KRASNAYA POLYANA, Russia -- He hoisted the white skis that just carried him to victory high over his head, then spread his arms wide.
The celebratory "V" he inadvertently formed nicely encapsulated Ted Ligety's historic day.
The 29-year-old American, taking advantage of the perfect conditions these 2014 Winter Games had lacked until Wednesday, captured the gold medal in his pet discipline, the giant slalom.
In doing so, Ligety became the first American to win the event, which demands both speed and technical savvy, and the first male U.S skier to earn more than one Olympic gold.
Andrea Mead Lawrence won two women's events at Oslo in 1952.
"This is my first gold medal since 2006," said Ligety, "but it was easier back then (at Turin). I was only 21 and I didn't have all these struggles."
He was referring to his subpar performances in the super-combined (12th) and super-G (14th) earlier in these Games, failures he blamed in part on slushy conditions at the Rosa Khutor Alpine Center.
"The combined definitely was disappointing," said Ligety, a resident of Park City, Utah, "mostly because I could have skied a lot faster. In the super-G, I skied great but I made one big mistake."
He made none on Wednesday, building a first-run lead of nearly a second. He pulled back slightly in his second trip down the hill, finishing with a combined time of 2:45.29.
"If I hadn't had that buffer, it would have been tough to really throw it down as hard as you possibly could," he said. "I felt like maybe I backed off in some places too much. But I did what I knew I needed to do."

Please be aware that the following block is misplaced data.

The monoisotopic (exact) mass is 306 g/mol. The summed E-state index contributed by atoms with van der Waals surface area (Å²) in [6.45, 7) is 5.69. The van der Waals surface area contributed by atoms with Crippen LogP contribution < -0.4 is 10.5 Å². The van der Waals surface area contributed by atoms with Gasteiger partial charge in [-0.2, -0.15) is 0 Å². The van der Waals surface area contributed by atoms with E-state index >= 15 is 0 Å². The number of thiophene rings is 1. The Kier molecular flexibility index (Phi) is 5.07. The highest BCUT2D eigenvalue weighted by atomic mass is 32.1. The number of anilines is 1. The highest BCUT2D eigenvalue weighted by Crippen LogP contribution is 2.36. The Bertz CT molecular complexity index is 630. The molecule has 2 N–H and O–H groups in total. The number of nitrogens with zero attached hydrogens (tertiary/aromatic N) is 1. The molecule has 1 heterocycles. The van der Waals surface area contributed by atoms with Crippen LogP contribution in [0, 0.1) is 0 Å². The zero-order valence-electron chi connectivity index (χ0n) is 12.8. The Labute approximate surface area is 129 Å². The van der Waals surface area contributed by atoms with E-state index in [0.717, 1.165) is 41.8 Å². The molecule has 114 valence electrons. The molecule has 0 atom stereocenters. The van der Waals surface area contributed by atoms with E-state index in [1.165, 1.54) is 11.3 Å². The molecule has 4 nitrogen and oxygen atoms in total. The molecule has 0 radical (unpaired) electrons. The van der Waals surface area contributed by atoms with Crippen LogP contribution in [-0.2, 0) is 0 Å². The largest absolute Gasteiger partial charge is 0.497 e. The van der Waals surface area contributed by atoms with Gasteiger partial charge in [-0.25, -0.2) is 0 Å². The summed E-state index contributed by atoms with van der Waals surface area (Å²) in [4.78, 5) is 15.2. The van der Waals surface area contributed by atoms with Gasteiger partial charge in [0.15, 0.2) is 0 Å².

His time was 0.48 better than silver-medalist Steve Missillier of France (2:45.77).
Ligety's better-known U.S. teammate, 36-year-old Bode Miller, finished 20th in what almost certainly was his final Olympic appearance.
Miller has a U.S.-record six Olympic medals.
Despite his problems here, Ligety's victory was no surprise. He was the World Cup giant-slalom leader this season as well as its 2013 world champion.
As soon as Ligety crossed the finish line and spotted the "1" next to his name, he knew he'd triumphed. He did a 360-degree spin that delighted the large and noisy crowd, raised his arms and screamed.
Soon he found teammates to hug and Alex Hoedlmoser, a U.S. coach, to embrace.
"Ted trusts his own instruction," said Hoedlmoser. "He trusts himself. There have been lots of years of hard work, continually working day in and day out to get better."